This article describes the GAAP treatment of fixed assets and depreciation.
The matching principle dictates that the cost of fixed assets such as machinery, furniture, and real estate ought to be spread over the number of periods that they will help generate revenue.
Example. You may recall that Jim, the owner of Joint Ventures, was less than thrilled with the need to lease a plane from Hurt’s Plane Rental. So he decided to buy a used plane for $75,000.How should the payment be recorded?
Since the expenditure is very large and the plane should be useful for several years, it is not reasonable to treat the acquisition as an expense. Clearly, the plane is a fixed asset. Because the plane will help generate revenue over several periods, it is not a current period expense. This is the entry for the acquisition:
One asset account, Equipment, has increased while a second asset account, Cash, has decreased.
Notice that no expense has been recognized. Notice also that Joint Ventures will no longer be leasing planes. If no other entries are made, no expense will be recognized in association with the use of an aircraft. This, of course, would not make economic sense, because to make deliveries a plane is needed. Also, the plane has a limited useful life, so at some point it will run down and need to be replaced.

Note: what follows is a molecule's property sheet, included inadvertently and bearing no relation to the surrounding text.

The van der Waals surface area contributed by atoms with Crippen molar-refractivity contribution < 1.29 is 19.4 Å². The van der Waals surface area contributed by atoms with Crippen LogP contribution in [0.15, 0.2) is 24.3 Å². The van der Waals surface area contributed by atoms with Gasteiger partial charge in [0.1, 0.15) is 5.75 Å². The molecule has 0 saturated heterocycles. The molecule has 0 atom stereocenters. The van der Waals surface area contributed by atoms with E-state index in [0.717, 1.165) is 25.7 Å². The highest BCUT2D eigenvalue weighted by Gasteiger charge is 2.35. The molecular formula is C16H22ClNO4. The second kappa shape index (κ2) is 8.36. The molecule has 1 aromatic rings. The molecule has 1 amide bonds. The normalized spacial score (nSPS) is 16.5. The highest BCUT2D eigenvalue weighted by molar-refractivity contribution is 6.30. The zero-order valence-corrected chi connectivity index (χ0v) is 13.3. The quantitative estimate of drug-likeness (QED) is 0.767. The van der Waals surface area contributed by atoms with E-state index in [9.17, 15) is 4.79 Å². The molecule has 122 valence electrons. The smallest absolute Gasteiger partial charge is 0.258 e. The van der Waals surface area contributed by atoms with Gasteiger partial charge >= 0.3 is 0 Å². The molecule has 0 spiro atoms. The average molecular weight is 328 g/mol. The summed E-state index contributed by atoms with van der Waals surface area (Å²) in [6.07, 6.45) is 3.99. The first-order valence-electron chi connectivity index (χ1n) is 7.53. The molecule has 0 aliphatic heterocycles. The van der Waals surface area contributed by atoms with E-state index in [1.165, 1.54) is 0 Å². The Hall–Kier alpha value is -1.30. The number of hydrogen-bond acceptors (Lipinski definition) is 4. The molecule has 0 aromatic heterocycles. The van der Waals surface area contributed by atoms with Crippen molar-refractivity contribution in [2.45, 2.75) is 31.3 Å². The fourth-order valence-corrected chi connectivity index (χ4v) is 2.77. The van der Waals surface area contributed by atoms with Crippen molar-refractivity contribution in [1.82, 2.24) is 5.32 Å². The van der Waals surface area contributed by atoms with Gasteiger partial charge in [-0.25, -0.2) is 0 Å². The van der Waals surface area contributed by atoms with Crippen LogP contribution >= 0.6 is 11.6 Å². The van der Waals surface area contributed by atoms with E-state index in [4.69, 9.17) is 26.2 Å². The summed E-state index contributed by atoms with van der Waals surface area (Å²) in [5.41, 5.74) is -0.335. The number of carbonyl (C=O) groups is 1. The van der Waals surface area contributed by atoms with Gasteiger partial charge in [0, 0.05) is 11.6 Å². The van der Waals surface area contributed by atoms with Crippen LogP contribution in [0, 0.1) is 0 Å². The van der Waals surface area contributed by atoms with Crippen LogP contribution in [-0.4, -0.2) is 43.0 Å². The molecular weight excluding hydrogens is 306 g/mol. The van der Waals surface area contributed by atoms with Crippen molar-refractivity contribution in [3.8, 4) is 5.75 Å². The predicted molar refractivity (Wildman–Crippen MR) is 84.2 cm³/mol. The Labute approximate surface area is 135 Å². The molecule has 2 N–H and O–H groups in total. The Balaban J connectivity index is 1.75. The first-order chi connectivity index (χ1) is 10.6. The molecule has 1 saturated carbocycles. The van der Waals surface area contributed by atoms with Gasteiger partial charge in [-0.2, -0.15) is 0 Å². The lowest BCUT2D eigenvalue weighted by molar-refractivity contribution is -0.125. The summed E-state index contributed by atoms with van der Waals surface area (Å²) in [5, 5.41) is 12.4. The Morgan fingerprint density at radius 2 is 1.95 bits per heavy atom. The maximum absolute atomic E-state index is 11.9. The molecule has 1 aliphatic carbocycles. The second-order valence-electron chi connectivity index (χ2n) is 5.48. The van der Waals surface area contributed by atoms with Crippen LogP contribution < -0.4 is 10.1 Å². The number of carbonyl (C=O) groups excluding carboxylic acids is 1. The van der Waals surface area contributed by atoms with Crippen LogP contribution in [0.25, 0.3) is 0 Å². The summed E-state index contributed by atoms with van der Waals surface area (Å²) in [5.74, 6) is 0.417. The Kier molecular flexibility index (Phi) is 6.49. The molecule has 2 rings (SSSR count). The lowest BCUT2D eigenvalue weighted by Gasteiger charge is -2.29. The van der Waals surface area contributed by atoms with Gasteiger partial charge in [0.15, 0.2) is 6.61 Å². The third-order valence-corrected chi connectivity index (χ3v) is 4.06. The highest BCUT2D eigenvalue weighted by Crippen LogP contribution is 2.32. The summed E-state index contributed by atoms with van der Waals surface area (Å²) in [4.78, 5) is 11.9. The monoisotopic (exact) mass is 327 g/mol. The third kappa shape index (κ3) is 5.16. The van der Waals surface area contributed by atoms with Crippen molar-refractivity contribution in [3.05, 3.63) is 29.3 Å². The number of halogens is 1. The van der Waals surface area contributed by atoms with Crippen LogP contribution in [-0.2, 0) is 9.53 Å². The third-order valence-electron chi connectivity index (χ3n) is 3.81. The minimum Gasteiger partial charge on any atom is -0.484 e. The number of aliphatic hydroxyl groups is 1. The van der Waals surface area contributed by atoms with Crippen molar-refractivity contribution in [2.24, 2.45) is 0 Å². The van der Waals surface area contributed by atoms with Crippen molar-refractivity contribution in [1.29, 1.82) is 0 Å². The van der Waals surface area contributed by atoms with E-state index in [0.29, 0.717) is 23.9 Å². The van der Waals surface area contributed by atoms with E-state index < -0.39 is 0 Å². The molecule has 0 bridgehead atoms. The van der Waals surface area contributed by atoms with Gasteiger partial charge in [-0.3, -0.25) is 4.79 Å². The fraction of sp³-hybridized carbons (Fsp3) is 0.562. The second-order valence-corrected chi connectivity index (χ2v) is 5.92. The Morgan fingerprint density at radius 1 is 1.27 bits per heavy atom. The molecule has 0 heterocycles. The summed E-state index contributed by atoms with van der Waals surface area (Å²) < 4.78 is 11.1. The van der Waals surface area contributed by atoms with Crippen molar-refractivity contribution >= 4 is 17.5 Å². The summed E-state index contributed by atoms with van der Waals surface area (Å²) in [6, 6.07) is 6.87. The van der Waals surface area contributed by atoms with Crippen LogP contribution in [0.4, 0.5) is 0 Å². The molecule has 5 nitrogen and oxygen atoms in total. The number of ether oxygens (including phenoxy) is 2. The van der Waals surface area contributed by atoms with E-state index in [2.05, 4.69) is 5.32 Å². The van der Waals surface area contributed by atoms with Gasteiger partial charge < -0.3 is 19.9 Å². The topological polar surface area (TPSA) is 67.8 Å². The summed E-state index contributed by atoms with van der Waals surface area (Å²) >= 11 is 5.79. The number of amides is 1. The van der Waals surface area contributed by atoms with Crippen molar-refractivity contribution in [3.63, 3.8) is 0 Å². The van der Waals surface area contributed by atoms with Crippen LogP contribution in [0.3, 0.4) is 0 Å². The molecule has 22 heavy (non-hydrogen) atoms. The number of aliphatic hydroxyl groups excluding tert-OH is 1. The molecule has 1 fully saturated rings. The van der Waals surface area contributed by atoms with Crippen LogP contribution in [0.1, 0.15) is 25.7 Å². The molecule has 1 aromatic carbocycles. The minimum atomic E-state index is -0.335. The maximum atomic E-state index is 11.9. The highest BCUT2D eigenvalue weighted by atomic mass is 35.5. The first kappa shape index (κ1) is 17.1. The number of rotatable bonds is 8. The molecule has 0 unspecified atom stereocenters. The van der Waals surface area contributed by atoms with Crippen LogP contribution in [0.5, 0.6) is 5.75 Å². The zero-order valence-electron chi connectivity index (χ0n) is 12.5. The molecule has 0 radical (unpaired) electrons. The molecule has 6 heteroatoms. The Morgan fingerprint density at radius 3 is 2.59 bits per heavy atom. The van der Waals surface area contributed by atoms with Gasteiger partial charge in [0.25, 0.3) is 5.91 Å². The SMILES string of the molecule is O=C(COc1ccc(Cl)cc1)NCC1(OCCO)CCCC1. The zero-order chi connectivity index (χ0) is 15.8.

From both a physical and economic standpoint, the value of Joint Ventures’ plane declines over time and use. The decline in an asset’s economic and physical value is called depreciation. According to GAAP, depreciation is an expense that must be periodically reflected on Joint Ventures’ books. Depreciation is recorded to allocate an asset’s economic benefits over its useful life.
The tricky issues in recording depreciation are estimating the asset’s useful life and choosing an appropriate rate of depreciation. Welcome, once again, to the world of accounting estimates. Equipment manufacturers often give estimates of the range of expected useful lives of their equipment, subject to variations in maintenance and operating conditions. Management must choose a realistic assessment of an asset’s useful life from this range.
Estimating an asset’s useful life solves half of the depreciation question. What about the rate of depreciation? Will the physical deterioration of equipment occur evenly over its useful life or will the decline be more rapid at the beginning or end of an asset’s useful life? Should depreciation be based on the decline in an asset’s economic value instead of its physical deterioration? The two forms of decline do not necessarily occur simultaneously. For example, the market value of computers declines very rapidly compared to their physical deterioration.
Because there is wide variation in the physical and economic characteristics of assets, GAAP sanctions several depreciation methods. The straight-line method divides the purchase price of the asset by the expected useful life. If an asset is expected to rapidly decline, an accelerated method can be used.
Example. Assume that Joint Venture’s plane will last twenty years. There is no reason to assume that this plane will physically deteriorate more rapidly in the beginning or end of its useful life, so the straight-line method is used. Dividing $75,000 by 20 years gives an annual depreciation amount $3,750 per year. The entry for recording the annual depreciation is: